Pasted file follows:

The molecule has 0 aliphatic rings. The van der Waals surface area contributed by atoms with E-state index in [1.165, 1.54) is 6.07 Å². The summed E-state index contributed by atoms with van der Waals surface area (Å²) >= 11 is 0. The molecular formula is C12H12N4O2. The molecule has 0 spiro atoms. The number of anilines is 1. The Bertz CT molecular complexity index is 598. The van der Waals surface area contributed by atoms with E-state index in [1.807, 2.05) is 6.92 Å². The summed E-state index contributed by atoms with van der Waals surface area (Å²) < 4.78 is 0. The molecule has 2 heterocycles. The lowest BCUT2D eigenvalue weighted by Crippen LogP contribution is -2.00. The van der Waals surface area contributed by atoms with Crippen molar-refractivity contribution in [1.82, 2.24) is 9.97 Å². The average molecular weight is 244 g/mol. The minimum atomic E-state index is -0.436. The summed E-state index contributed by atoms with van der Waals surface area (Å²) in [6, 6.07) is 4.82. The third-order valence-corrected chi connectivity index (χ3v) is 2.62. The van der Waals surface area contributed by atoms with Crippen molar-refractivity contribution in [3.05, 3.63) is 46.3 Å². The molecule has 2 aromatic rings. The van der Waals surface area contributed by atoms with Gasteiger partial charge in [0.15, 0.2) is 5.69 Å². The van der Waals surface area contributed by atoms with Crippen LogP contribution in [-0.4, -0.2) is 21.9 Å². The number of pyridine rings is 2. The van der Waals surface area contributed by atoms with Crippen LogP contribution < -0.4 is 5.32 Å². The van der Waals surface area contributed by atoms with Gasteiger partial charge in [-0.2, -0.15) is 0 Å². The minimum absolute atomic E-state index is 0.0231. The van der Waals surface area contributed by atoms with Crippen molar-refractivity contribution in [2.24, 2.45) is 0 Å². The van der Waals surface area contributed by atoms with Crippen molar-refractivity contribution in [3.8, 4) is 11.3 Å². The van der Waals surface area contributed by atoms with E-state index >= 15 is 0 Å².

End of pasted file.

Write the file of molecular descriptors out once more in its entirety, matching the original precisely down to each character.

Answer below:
The molecule has 0 aliphatic rings. The van der Waals surface area contributed by atoms with E-state index in [1.165, 1.54) is 6.07 Å². The summed E-state index contributed by atoms with van der Waals surface area (Å²) >= 11 is 0. The molecular formula is C12H12N4O2. The molecule has 0 spiro atoms. The number of anilines is 1. The Bertz CT molecular complexity index is 598. The van der Waals surface area contributed by atoms with E-state index in [1.807, 2.05) is 6.92 Å². The summed E-state index contributed by atoms with van der Waals surface area (Å²) < 4.78 is 0. The molecule has 2 heterocycles. The lowest BCUT2D eigenvalue weighted by Crippen LogP contribution is -2.00. The van der Waals surface area contributed by atoms with Crippen molar-refractivity contribution in [1.82, 2.24) is 9.97 Å². The average molecular weight is 244 g/mol. The minimum atomic E-state index is -0.436. The summed E-state index contributed by atoms with van der Waals surface area (Å²) in [6, 6.07) is 4.82. The third-order valence-corrected chi connectivity index (χ3v) is 2.62. The van der Waals surface area contributed by atoms with Crippen molar-refractivity contribution in [3.05, 3.63) is 46.3 Å². The molecule has 2 aromatic rings. The van der Waals surface area contributed by atoms with Gasteiger partial charge in [0.15, 0.2) is 5.69 Å². The van der Waals surface area contributed by atoms with Crippen LogP contribution in [-0.4, -0.2) is 21.9 Å². The number of pyridine rings is 2. The van der Waals surface area contributed by atoms with Crippen LogP contribution < -0.4 is 5.32 Å². The van der Waals surface area contributed by atoms with Gasteiger partial charge in [-0.2, -0.15) is 0 Å². The minimum absolute atomic E-state index is 0.0231. The van der Waals surface area contributed by atoms with Crippen molar-refractivity contribution in [2.24, 2.45) is 0 Å². The van der Waals surface area contributed by atoms with Crippen molar-refractivity contribution in [3.8, 4) is 11.3 Å². The van der Waals surface area contributed by atoms with E-state index >= 15 is 0 Å².